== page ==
small businesses

Piano Teacher Changes Tune, Starts Line of Chili Sauces

NBC Universal, Inc.

While the coronavirus pandemic’s devastating toll on small businesses continues, a San Diego piano teacher found a way to supplement her music business using her passion for peppers.

Rebecca Ramirez's Succeed Music Academy" hit a sour note five months ago when business came to a screeching halt.

Ramirez and 12 staffers went from teaching hundreds of students, most of them children, to only a handful.

“When COVID came there was an immediate reaction,” Ramirez said. "We had very few students, I want to say 25 to 30 students out of the 200 that kept going for that last two weeks of March."

With income sliding down the scales, Ramirez needed a new business plan, or maybe a new business altogether.

“I really knew that probably advertising for new students wasn't going to work," she said.

With more time on her hands and a passion for not only making, but growing her own food, it made sense to monetize.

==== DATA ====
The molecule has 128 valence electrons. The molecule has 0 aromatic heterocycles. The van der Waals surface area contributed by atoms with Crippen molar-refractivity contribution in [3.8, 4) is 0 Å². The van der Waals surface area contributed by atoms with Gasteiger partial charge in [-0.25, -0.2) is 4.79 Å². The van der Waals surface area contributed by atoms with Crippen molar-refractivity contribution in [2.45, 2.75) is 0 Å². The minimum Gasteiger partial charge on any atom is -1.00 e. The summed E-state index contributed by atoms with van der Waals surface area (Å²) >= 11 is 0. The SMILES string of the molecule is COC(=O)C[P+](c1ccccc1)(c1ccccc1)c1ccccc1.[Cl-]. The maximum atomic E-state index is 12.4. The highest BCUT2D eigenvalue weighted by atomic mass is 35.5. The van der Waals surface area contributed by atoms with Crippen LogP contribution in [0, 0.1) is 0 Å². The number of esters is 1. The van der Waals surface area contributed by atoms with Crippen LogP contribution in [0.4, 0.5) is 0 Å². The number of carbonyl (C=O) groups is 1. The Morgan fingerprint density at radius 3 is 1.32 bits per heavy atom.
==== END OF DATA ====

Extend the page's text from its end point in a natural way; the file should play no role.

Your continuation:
“I do love to make sauces. I love sauces so much I just started giving it to people. It’s something I have been doing for five years,” she said.

In a matter of weeks, Ramirez partnered with an organic farm in spring valley and began growing her own chili varieties. Starting in November, you can buy Pepper Queen Farms hot sauce online. 

If COVID-19 is the illness of small business, Ramirez says following your passion is the cure.

“You have to change. You have to adapt and figure out how you can do things better and not get stuck in the original way you thought the business should go,” she said.

Pepper Queen Farms hopes to open a tasting lounge in January. As for Succeed Music Academy, lessons are still taught online and the client list is recovering, according to Ramirez.

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